Checking Your Phone At Night Kills Your Sleep – And Might Affect Your Day, Too
It’s tempting to check what the 45th President of the United States may or may not have tweeted at 3:00 am, when you wake up in a sudden sweat remembering the state of the country.
But that reflexive move to pick up your phone in the middle of the night may be killing your sleep, thanks to the blue light emitted from the screens.
A new study out of the University of Haifa, published in the journal Chronobiology International, shows that while blue light can disrupt nighttime sleep, light with other colors may be a healthier alternative.
“The light emitted by most screens – computers, smartphones, and tablets – is blue light that damages the body’s cycles and our sleep,” explains Prof. Abraham Haim from the University of Haifa, one of the authors of the study. “The solution must be the use of the existing filters that prevent the emission of this light.”
Studies conducted previously have shown that any screen-time damages our sleep quality, but this study found that a filter on a screen, which can adjust the light from blue to red, can improve sleep later. 19 healthy participants (ages 20-29) were exposed to blue light for two hours before sleep; their subsequent sleep had a duration of about 16 minutes less, on average. Participants reported that they felt more tired and in a worse mood after exposure to blue light.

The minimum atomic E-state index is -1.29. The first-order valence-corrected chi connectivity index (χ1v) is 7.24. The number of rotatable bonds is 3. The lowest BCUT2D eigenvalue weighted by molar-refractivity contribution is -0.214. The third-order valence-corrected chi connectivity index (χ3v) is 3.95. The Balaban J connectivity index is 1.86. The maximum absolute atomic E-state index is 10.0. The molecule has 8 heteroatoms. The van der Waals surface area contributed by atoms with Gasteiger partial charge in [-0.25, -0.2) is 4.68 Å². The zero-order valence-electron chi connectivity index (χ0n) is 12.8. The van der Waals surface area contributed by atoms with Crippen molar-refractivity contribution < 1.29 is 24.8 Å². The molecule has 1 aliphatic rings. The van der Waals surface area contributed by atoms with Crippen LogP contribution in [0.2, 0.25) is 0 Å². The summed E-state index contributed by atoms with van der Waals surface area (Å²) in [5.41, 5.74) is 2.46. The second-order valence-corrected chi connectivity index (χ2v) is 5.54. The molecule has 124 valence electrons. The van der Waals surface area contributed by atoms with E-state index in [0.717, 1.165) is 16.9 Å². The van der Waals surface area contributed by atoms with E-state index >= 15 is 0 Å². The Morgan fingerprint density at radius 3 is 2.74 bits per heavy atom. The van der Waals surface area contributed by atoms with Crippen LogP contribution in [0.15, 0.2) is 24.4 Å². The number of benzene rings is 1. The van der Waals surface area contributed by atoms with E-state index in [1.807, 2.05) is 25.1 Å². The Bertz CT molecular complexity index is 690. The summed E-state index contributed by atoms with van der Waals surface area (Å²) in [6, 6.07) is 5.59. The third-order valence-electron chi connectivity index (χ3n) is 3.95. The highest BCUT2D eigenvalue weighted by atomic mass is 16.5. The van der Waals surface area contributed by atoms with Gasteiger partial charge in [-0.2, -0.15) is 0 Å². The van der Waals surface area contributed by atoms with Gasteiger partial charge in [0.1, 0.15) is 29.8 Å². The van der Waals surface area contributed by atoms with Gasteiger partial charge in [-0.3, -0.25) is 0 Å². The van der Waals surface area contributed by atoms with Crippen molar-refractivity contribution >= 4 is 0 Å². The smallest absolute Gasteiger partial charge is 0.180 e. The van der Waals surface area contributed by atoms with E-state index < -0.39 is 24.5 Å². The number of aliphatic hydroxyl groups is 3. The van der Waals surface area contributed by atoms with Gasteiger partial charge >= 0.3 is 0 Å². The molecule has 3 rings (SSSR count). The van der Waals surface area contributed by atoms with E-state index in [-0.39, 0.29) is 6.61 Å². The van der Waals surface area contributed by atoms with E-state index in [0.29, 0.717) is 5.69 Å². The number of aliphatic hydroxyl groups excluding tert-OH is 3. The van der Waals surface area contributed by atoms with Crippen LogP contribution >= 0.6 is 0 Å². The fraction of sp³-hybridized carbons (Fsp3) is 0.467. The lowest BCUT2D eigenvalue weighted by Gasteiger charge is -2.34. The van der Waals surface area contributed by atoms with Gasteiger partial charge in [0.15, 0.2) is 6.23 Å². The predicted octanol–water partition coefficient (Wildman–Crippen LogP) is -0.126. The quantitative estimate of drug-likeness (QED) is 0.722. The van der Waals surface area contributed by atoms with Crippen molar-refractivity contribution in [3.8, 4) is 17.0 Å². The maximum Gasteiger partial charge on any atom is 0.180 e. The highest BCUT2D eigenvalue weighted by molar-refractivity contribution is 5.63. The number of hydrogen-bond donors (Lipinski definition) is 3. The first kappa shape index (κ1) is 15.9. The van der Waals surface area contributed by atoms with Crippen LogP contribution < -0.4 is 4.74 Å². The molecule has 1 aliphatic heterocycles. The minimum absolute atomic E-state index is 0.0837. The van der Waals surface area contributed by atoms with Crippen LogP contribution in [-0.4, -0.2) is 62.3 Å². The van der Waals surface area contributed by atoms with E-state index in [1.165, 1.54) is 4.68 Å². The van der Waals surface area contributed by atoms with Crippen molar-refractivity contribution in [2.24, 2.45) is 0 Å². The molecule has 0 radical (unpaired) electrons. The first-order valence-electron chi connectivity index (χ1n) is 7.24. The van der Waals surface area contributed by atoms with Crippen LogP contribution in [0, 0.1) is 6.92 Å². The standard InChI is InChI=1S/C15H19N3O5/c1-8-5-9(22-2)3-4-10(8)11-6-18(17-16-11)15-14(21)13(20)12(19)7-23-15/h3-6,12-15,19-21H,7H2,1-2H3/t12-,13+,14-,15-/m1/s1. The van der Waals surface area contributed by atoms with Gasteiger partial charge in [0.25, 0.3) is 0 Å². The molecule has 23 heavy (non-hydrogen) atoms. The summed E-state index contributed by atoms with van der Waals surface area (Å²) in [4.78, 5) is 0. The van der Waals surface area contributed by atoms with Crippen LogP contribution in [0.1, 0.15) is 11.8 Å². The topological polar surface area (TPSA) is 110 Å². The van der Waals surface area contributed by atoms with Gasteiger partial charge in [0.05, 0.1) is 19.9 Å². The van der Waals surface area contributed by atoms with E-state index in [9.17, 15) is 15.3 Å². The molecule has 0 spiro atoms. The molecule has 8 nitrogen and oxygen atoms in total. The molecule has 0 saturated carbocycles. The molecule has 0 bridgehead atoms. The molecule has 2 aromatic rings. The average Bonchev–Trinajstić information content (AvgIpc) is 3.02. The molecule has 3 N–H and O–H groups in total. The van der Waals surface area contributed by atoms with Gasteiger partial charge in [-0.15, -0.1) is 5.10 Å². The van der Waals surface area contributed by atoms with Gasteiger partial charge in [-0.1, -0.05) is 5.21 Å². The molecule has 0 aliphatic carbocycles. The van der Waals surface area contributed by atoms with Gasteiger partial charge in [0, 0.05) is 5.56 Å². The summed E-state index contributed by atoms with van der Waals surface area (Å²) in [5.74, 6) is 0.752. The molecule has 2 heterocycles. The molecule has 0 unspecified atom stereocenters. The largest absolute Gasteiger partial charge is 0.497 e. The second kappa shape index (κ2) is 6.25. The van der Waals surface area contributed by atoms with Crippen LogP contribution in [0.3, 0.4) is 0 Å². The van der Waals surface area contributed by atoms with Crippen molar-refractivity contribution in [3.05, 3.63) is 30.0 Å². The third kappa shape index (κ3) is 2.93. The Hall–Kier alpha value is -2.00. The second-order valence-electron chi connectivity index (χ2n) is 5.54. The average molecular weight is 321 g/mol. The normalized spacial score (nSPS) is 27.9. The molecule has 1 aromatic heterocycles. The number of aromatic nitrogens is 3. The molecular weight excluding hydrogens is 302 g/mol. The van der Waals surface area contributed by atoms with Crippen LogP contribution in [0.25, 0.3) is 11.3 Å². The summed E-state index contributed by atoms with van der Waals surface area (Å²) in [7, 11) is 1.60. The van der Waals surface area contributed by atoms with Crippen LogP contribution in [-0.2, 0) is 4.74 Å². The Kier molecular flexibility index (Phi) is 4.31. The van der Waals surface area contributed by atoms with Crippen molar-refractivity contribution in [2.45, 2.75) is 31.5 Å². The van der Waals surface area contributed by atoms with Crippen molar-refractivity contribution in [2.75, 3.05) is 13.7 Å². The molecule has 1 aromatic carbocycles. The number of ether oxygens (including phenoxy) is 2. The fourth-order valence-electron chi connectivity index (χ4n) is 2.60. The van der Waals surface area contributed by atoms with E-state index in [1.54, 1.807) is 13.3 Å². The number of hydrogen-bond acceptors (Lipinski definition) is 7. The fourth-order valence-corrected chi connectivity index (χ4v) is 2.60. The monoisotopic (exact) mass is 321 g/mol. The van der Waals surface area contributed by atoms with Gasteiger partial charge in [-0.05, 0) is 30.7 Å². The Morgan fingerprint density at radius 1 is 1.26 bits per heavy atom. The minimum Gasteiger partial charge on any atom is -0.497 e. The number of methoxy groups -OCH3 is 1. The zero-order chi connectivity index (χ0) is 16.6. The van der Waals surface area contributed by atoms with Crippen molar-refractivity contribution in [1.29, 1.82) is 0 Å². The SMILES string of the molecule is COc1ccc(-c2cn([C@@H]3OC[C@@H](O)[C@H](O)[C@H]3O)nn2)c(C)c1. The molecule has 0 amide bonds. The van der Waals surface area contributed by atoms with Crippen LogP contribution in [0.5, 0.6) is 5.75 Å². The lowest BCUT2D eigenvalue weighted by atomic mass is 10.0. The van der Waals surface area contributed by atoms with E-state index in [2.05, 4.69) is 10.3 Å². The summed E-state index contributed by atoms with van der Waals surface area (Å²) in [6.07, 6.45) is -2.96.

“Our study shows that it is not the screens themselves that damage our biological clock, and therefore our sleep, but the short-wave blue light that they emit,” said Professor Abraham Haim, head of the Israeli center for interdisciplinary research in chronobiology at the University of Haifa. The study was conducted by Prof. Haim, along with doctoral student Amit Shai Green of the Center for Interdisciplinary Chronobiological Research at the University of Haifa and the Sleep and Fatigue Center at Assuta Medical Center; Dr. Merav Cohen-Zion of the School of Behavioral Sciences at the Academic College of Tel Aviv-Yafo; and Prof. Yaron Dagan of the Research Institute for Applied Chronobiology at Tel Hai Academic College.